Wednesday, August 15 2018


Handicapped kids find a jewel in the lotus

Update: August, 07/2012 - 19:05


The show goes on: Children from the Lotus School taking part in a concert. Before they found the school, most lived at home on their own during the day - often locked in for their own safety.
Slow but steady: Handicapped children get huge pleasure out of drawing but they often have no schools to go to because of prejudice. — VNS Photos
A Buddhist monk in Ho Chi Minh City stepped in to fill the void caused by prejudice against mentally and physically handicapped children. He set up a special school for them in rough and tough District Four. Tran Nguyen Anh reports.

The sounds of laughter and chatter floating from behind closed doors in an old home in this bustling city are relaxing on a hot summer's day. It seems like just another schoolroom, but when the doors open, one realises that the joyful atmosphere is being created by mentally challenged children.

In 1989, Thich Tu Giang, the Abbot at Linh Quang Tinh Xa Theravada Buddhist pagoda in HCM City's District 4, established a small school for handicapped youngsters in an abandoned house. At present 60 children, either mentally retarded, deaf or mute, attend classes. It is the only school of its kind in the whole district.

The head teacher and manager of the centre, Truong Thi Loi, says District 4, the smallest district in the city, is a fairly "rough" area. Surrounded by a harbour, ditches and canals, it is home to thousands of workers, and many notorious criminal gangs.

In the old days, children suffering from Down's Syndrome in the area were generally kept indoors and rarely attended school. The lack of exposure to sunlight left their skins ghostly white. There were no special schools.

When Abbot Giang realised their plight, he decided to set up the school in an abandoned house. In 21 years, it has become like a little flower garden among the river slums. All the classes have the name "lotus" before them, indicating the beauty and knowledge rising out of sorrow and despair.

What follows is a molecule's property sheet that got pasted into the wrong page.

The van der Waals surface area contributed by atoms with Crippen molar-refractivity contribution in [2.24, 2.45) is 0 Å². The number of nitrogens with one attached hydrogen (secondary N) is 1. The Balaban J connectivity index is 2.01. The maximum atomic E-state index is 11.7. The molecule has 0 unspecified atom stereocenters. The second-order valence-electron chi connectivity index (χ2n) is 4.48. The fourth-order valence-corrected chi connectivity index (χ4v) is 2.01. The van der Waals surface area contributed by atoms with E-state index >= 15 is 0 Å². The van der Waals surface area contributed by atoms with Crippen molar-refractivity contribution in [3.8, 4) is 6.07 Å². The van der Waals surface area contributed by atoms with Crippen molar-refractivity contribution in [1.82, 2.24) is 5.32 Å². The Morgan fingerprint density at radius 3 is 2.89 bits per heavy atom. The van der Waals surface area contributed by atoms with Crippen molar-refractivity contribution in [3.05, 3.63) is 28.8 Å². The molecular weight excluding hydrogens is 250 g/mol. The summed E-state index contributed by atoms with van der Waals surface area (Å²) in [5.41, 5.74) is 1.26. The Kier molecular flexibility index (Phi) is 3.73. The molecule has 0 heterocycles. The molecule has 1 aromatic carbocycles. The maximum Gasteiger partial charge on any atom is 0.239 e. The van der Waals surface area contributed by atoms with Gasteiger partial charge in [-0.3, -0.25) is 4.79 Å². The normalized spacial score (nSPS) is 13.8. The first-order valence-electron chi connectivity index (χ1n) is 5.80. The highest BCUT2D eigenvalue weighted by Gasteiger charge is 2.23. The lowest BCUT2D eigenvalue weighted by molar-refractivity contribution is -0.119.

Nguyen Thi Diep is in charge of a lotus class of 12 children of different ages. She says, smiling: "One class, three different levels – kindergarten, nursery, and grade one. Children are classified according to capacity instead of age. A 12-year-old child might attend kindergarten classes.

"In kindergarten, children are taught the basic human skills, such as toilet-training, or understanding what adults mean by their gestures. The best student is already 17-years-old."

I watched Minh Huy, who looks bright and agile, sitting with his eyes fixed for long periods on pictures and drawings lying on the floor. Many of the drawings were his own, quite an achievement for a boy who had spent years sitting in a room with nothing to do.

Huy's father left home when Huy was a toddler. His mother had to rent a room. When Huy was admitted to the lotus classes, he was like a vegetable. Now he can not only put down images from his imagination on paper, but he can also impress his teachers by completing maths exercises.

"There are few schools for the mentally challenged," says Loi, the manager. "Most who arrive have never attended class before. Several who found a place in normal schools learnt little, even after several years, so they were sent to us".